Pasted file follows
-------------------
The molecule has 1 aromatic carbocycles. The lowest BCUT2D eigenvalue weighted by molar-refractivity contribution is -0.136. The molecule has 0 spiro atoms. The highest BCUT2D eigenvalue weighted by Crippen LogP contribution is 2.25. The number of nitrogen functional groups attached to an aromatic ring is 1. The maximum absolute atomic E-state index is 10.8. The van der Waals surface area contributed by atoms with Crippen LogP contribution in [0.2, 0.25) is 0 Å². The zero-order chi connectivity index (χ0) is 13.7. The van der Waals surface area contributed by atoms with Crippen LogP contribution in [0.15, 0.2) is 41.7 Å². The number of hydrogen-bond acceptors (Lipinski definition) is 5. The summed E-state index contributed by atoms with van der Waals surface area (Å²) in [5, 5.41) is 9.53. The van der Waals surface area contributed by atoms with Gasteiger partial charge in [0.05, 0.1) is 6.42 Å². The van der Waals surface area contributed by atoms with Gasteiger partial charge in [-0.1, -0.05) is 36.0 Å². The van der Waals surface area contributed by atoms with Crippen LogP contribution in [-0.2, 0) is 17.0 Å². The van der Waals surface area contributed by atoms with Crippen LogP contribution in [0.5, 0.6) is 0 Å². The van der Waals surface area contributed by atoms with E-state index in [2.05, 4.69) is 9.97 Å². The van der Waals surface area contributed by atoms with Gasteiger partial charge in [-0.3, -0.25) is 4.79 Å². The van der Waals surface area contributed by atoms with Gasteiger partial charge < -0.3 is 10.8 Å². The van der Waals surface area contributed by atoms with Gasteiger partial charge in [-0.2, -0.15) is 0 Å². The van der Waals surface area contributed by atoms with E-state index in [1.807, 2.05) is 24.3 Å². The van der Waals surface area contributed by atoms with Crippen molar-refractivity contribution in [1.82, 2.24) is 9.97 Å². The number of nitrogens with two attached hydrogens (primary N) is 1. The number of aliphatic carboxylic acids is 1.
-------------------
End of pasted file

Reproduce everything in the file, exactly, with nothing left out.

The molecule has 1 aromatic carbocycles. The lowest BCUT2D eigenvalue weighted by molar-refractivity contribution is -0.136. The molecule has 0 spiro atoms. The highest BCUT2D eigenvalue weighted by Crippen LogP contribution is 2.25. The number of nitrogen functional groups attached to an aromatic ring is 1. The maximum absolute atomic E-state index is 10.8. The van der Waals surface area contributed by atoms with Crippen LogP contribution in [0.2, 0.25) is 0 Å². The zero-order chi connectivity index (χ0) is 13.7. The van der Waals surface area contributed by atoms with Crippen LogP contribution in [0.15, 0.2) is 41.7 Å². The number of hydrogen-bond acceptors (Lipinski definition) is 5. The summed E-state index contributed by atoms with van der Waals surface area (Å²) in [5, 5.41) is 9.53. The van der Waals surface area contributed by atoms with Gasteiger partial charge in [0.05, 0.1) is 6.42 Å². The van der Waals surface area contributed by atoms with Gasteiger partial charge in [-0.1, -0.05) is 36.0 Å². The van der Waals surface area contributed by atoms with Crippen LogP contribution in [-0.2, 0) is 17.0 Å². The van der Waals surface area contributed by atoms with Crippen LogP contribution in [0.5, 0.6) is 0 Å². The van der Waals surface area contributed by atoms with E-state index in [2.05, 4.69) is 9.97 Å². The van der Waals surface area contributed by atoms with Gasteiger partial charge in [-0.3, -0.25) is 4.79 Å². The van der Waals surface area contributed by atoms with Gasteiger partial charge < -0.3 is 10.8 Å². The van der Waals surface area contributed by atoms with Gasteiger partial charge in [-0.2, -0.15) is 0 Å². The van der Waals surface area contributed by atoms with E-state index in [1.807, 2.05) is 24.3 Å². The van der Waals surface area contributed by atoms with Crippen molar-refractivity contribution in [1.82, 2.24) is 9.97 Å². The number of nitrogens with two attached hydrogens (primary N) is 1. The number of aliphatic carboxylic acids is 1.